For the past decade, halide perovskites have been subject to tremendous interest from the material science community, due to their potential use in high efficiency solar cells and bright light-emitting devices. Some key attributes of these perovskite materials include cheap fabrication processes, strong absorption coefficients and low non-radiative carrier recombination rates. Recently, the synthesis of 2D halide perovskite crystals have been achieved, demonstrating promising stability properties, as well as large carrier mobilities and intense photo- and electro-luminescence.
2D materials have triggered an unparalleled momentum, driving research on a new class of materials: van der Waals heterostructures, consisting in different 2D crystals stacked on top of each-others. These artificial materials present new and intriguing electronic properties, taking advantage of the absence of long-range order, 2D excitons or many-bodies instabilities such as superconductivity, and allowing observation of quantum relativistic phenomena.
This project aims at creating van der Waals heterostructures by stacking 2D halide perovskite crystals in heterostructures with graphene and studying the electronic properties of the assembly. The new devices are expected to have a number of technologically important properties and have a realistic potential to contribute to innovative semiconductor technologies.
I have been graduated in Chemical Physics from ESPCI in Paris. As championed by its former director, Nobel laureate Pierre-Gilles de Gennes, this Grande École distinctively educates its students about science at the crossroads of physics and chemistry, on both theoretical and practical levels. I feel perfectly in line with its education paradigm:
What is expected from you ?
- a genuine, hands-on practice at the bench;
- self-built judgement: know how to learn from books, take notes, build charts on cross-disciplinary topics;
- a mixed culture: a physicist who is able to carry out basic chemical synthesis; a chemist who understands what to expect from his/her new molecules;
- and above all, be bold!
Pierre-Gilles de Gennes
As I have been made aware of global warming since my childhood, I’ve wanted to contribute to inventing solutions by carrying out research on emerging photovoltaics technologies. In 2017 I was hired by CEA (the French Alternative Energies Commission) as a 6-month intern to design and develop encapsulation materials for solar devices.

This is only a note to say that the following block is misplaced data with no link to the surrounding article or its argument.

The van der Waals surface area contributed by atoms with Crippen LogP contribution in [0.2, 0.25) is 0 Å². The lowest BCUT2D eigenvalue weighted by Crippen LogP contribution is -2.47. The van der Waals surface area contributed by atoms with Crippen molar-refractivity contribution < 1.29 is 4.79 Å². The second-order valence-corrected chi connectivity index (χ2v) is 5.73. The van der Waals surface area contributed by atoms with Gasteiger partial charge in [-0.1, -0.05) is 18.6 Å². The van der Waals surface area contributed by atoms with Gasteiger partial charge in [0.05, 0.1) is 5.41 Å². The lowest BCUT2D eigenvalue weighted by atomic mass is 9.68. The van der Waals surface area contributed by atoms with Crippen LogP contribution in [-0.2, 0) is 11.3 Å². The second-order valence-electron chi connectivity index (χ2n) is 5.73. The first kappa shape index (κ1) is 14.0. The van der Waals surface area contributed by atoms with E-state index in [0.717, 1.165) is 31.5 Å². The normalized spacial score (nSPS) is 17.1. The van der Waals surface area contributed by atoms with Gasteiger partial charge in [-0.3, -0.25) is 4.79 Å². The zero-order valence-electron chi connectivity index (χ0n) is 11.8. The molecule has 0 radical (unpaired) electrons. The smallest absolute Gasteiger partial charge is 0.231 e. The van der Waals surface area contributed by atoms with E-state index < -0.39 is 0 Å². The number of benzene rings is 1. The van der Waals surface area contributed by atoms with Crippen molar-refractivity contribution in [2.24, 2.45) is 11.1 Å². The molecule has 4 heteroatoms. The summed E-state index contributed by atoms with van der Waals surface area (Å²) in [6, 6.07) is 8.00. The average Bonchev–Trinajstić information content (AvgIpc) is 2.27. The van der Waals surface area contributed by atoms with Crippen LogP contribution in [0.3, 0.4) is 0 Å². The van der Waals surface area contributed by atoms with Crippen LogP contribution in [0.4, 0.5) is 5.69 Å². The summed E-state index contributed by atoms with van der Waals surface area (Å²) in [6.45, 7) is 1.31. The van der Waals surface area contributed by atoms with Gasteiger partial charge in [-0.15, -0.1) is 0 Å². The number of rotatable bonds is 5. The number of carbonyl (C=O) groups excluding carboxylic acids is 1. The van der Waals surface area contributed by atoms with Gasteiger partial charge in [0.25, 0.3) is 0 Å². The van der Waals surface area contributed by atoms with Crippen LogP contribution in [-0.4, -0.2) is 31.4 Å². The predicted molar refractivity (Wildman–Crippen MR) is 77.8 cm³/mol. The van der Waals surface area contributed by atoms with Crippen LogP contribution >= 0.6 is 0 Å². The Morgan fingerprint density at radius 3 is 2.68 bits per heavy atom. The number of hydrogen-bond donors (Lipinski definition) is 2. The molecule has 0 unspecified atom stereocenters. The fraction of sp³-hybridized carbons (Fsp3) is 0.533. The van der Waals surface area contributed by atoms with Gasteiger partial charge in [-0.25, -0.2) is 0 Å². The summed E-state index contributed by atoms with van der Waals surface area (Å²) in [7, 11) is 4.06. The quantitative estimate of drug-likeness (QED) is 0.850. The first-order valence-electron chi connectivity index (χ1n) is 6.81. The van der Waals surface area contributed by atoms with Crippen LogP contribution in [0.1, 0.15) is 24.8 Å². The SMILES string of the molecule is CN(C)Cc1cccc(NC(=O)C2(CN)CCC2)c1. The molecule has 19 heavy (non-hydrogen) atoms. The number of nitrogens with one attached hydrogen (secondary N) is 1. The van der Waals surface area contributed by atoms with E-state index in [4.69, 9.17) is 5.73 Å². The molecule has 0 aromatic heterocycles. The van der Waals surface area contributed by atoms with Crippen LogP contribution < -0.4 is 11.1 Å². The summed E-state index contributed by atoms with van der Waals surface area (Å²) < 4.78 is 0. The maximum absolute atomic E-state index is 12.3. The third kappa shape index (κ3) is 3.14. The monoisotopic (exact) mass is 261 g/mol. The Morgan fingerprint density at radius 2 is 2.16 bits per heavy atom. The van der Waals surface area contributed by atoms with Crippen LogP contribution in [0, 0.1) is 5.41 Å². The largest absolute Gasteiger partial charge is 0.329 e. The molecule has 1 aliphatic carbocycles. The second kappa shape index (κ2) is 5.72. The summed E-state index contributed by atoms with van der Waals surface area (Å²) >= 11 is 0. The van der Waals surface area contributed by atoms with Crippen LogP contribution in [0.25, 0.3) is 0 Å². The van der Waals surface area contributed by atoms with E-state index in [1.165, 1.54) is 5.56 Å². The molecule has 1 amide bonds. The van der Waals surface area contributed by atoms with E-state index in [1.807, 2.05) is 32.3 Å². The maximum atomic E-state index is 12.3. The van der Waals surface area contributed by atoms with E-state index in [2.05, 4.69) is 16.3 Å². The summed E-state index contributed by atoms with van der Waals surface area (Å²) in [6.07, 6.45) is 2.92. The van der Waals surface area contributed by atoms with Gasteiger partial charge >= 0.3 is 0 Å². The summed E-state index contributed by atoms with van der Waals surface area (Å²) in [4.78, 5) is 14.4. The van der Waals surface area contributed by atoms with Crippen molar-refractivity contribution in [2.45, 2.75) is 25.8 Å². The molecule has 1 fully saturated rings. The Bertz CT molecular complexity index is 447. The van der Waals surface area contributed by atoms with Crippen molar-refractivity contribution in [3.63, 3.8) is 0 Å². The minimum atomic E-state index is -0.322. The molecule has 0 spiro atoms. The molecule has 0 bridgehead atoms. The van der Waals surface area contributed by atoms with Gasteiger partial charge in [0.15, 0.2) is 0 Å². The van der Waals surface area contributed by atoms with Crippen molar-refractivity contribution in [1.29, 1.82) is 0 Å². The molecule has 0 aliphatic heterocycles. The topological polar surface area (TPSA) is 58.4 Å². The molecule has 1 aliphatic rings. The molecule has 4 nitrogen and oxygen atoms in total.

That unique experience provided me with the legitimacy to visit SLAC National Accelerator Laboratory (CA, U.S.A.) in 2018, to try to understand the octahedral tilt within halide perovskite as a visiting student researcher. I am convinced that the perovskite is a class of materials that has the potential to impact the future of modern civilisation. Following up with this project, I started a PhD fellowship under the supervision of Prof Sir Andre Geim at the University of Manchester (U.K.) to create Van der Waals 2D heterostructure combining halide perovskites and other 2D materials like graphene.
CEA is the French public research institution dedicated to nuclear and renewable energies. It was founded by President Charles de Gaulle after World War II, to warrant France’s sovereignty in the realm of energy and defence capabilities (including those based on nuclear reactions). De Gaulle named Frédéric Joliot, the 1935 chemistry Nobel laureate and an ESPCI Alumnus as CEA’s founding director, thus ensuring that excellence is the main driver of the institution. CEA is currently ranked #1 by Reuters as the World most innovative research institution.
SLAC National Accelerator Laboratory, located in the heart of Silicon Valley, started in 1962 as the world’s largest linear accelerator on the joint initiative of Stanford University and the United States Department of Energy (DOE). Over the last 50 years, it has grown into a large and diverse 1,600 employees workforce performing cutting-edge research across a wide range of disciplines, including energy, cosmology and accelerator technologies. The top-notch research facilities, as well as the historical strengths in particle physics, allowed scientists at SLAC to discover the universe fundamental building blocks, leading to 6 Nobel prizes both in Physics and Chemistry.
Sir Andre Geim was awarded the Nobel Prize in Physics in 2010 for groundbreaking experiments regarding the two-dimensional material graphene.
I’m always keen on interacting with – and learning from – new people, so please do not hesitate to contact me!